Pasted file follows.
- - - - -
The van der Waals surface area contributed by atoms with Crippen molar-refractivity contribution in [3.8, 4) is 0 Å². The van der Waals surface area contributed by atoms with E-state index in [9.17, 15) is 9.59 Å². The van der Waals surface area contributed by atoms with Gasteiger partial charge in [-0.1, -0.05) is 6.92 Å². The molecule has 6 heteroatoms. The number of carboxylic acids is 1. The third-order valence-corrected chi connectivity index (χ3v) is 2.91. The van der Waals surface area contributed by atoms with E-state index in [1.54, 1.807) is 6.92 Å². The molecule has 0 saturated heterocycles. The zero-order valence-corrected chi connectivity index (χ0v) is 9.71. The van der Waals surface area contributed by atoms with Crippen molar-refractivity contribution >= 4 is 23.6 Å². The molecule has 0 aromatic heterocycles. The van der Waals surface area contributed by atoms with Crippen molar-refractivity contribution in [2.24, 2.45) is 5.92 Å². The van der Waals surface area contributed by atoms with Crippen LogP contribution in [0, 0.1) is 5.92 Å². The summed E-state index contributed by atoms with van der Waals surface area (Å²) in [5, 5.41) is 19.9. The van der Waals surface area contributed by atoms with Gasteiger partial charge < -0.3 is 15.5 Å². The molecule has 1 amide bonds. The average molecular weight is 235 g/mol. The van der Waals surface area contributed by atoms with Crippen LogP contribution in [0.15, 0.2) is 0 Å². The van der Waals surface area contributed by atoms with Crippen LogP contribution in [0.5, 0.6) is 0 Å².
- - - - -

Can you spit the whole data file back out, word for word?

The van der Waals surface area contributed by atoms with Crippen molar-refractivity contribution in [3.8, 4) is 0 Å². The van der Waals surface area contributed by atoms with E-state index in [9.17, 15) is 9.59 Å². The van der Waals surface area contributed by atoms with Gasteiger partial charge in [-0.1, -0.05) is 6.92 Å². The molecule has 6 heteroatoms. The number of carboxylic acids is 1. The third-order valence-corrected chi connectivity index (χ3v) is 2.91. The van der Waals surface area contributed by atoms with E-state index in [1.54, 1.807) is 6.92 Å². The molecule has 0 saturated heterocycles. The zero-order valence-corrected chi connectivity index (χ0v) is 9.71. The van der Waals surface area contributed by atoms with Crippen molar-refractivity contribution >= 4 is 23.6 Å². The molecule has 0 aromatic heterocycles. The van der Waals surface area contributed by atoms with Crippen molar-refractivity contribution in [2.24, 2.45) is 5.92 Å². The van der Waals surface area contributed by atoms with Crippen LogP contribution in [0, 0.1) is 5.92 Å². The summed E-state index contributed by atoms with van der Waals surface area (Å²) in [5, 5.41) is 19.9. The van der Waals surface area contributed by atoms with Gasteiger partial charge < -0.3 is 15.5 Å². The molecule has 1 amide bonds. The average molecular weight is 235 g/mol. The van der Waals surface area contributed by atoms with Crippen LogP contribution in [0.15, 0.2) is 0 Å². The van der Waals surface area contributed by atoms with Crippen LogP contribution in [0.5, 0.6) is 0 Å².